Spotlight on Medical Device Manufacturing: Part 1 – Why Medical Device Manufacturing is Becoming Cost Conscious
- 5 June 2013
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Medical device manufacturers have long marketed their products with limited concern for costs. But today, an aging population and skyrocketing medical costs are prompting private insurers and government payers worldwide to limit reimbursements for medical devices.
Medical device manufacturers are responding in two ways, by:
• Justifying product price points by carefully documenting their value in improving patient outcomes
• Reducing costs throughout their operations by rethinking how they sell and market their products, outsourcing operations, and implementing lean manufacturing principles
This will detail how enterprise software enables medical device manufacturers to more successfully implement this price justification and cost cutting initiatives.
For the upcoming weeks Cre8tive Technology (www.ctnd.com) will be posting a four-part series on Spotlight on Medical Device Manufacturing: 6 Ways to Justify Prices and Rein in Costs with Enterprise Software
June 5 Why Medical Device Manufacturing is Becoming Cost Conscious
June 12 Responding to Pricing Pressures and Increased Costs
June 19 The Role of Enterprise Software in Price Justification and Cost Cutting
June 26 Conclusion
A decade ago, many medical device manufacturers paid limited attention to costs when they developed products. After all, when making a drug delivery advice, for example, drug costs could exceed device costs by as much as 1000 to 1, leading many providers to pay more attention to optimizing delivery than device cost.
Today, payer pushback against rising costs, healthcare reform, and increasing competition all limit what manufacturers can charge for medical devices, even as R&D costs continue to skyrocket. In their efforts to maintain their bottom line, medical device manufacturers must justify prices while reducing costs throughout their operations. Indeed, a recent survey by the American Society for Quality found that “cost reduction while maintaining quality” is one of the top concerns for medical device manufactures in 2010.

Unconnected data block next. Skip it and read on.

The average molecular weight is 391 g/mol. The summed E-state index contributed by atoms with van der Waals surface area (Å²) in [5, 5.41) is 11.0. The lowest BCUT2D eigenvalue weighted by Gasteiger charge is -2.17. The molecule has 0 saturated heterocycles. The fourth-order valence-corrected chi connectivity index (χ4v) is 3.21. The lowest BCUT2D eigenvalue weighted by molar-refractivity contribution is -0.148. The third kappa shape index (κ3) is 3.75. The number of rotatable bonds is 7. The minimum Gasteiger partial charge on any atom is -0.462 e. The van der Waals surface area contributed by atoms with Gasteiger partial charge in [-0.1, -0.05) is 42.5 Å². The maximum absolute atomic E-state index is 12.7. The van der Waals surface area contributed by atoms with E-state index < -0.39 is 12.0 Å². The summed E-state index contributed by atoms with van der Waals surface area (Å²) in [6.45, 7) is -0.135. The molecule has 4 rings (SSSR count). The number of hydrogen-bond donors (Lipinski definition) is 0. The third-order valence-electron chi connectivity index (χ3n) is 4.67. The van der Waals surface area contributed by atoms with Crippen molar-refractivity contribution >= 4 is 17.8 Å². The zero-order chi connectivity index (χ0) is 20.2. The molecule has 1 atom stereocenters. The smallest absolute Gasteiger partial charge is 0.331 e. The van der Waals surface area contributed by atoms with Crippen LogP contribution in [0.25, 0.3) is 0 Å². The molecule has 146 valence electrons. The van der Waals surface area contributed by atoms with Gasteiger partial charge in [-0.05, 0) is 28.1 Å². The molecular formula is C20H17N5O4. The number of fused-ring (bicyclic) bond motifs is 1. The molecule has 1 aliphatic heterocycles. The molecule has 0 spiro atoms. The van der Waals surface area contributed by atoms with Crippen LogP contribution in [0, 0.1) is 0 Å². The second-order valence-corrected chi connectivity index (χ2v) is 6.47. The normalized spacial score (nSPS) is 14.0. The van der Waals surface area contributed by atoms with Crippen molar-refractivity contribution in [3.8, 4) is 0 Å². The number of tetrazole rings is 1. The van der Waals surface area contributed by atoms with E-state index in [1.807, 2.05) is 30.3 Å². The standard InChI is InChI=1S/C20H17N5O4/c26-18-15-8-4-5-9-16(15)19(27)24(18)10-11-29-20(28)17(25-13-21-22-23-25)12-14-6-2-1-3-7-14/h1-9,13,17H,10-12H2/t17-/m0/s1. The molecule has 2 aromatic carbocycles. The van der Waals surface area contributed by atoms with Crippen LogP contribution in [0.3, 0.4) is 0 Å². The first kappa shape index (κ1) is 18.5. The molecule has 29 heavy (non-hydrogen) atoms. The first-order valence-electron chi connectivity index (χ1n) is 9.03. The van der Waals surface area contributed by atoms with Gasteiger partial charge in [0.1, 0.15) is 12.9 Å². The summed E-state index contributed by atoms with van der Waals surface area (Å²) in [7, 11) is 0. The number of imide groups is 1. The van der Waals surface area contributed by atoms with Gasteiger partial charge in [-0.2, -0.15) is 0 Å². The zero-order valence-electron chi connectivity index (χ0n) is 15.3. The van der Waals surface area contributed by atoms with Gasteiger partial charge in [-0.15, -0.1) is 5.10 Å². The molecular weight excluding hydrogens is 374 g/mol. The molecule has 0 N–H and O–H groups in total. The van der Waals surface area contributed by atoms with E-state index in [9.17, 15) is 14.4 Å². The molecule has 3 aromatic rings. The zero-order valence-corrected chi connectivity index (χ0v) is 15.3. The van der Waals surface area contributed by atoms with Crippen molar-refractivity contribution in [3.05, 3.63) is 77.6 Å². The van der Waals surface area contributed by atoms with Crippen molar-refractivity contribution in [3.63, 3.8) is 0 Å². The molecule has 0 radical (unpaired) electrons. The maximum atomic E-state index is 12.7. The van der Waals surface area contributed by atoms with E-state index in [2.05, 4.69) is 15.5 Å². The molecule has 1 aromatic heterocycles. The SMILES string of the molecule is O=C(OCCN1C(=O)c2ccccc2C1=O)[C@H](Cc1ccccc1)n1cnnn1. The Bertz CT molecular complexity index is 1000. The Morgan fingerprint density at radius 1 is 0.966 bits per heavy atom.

Payer pushback most
As the population ages and healthcare costs soar, insurers and government programs are limiting reimbursements for medical devices and debating the value of paying higher prices for new devices. As Altico Advisors reports, “Because of rapidly increasing healthcare costs, private insurers and government programs like Medicare have moved to limit payments for many medical treatments that require medical
supplies or devices.” As part of these cost control efforts, the report continues, “third party payers such as Medicare, Medicaid, MCOs and commercial insurers are becoming more involved in determining the types of diagnostics and treatments eligible for cost reimbursement to doctors, hospitals and other providers. In many cases, third-party payers play a flat fee, which encourages the provider to use the lowest cost treatment.”
As a result, when Deloitte Consulting surveyed medical device manufacturers on what they saw as their biggest risk through 2015, thirty-six percent of the respondents identified pricing and sales as their key concerns.
The Patient Protection and Affordable Care Act that President Obama signed into law on March 23, 2010 may increase these price pressures. The new law includes a 2.3 percent excise tax on all sales of medical devices, scheduled to take effect in 2013, as one way of paying the cost of insuring 32 million more Americans. The impact is uncertain. Some medical device manufacturers may benefit from increased sales. Larger companies may be able to pass along the costs of the tax. However, smaller manufacturers fear that they may not be able to raise prices sufficiently to cover the tax and may become less profitable.
As medical device manufacturers continue to face pricing pressures, successful companies will be those that develop innovative products, distinguish them from their competitor’s offerings, and maintain a competitive advantage through a strategic IP portfolio, reports a recent article in Medical Design. An increase in innovation generally leads to an increase in competition which puts further pressure on prices.
High R&D costs
At the same time, the cost of innovation is high. This is a particular challenge for devices that address rare diseases. According to Stephen Ubl, President and CEO of the Advanced Medical Technology Association, “Medical technology companies face potentially enormous (research and development) costs in developing new devices with little hope of recouping their investment due to the small market for some products.”
From an Epicor White Paper
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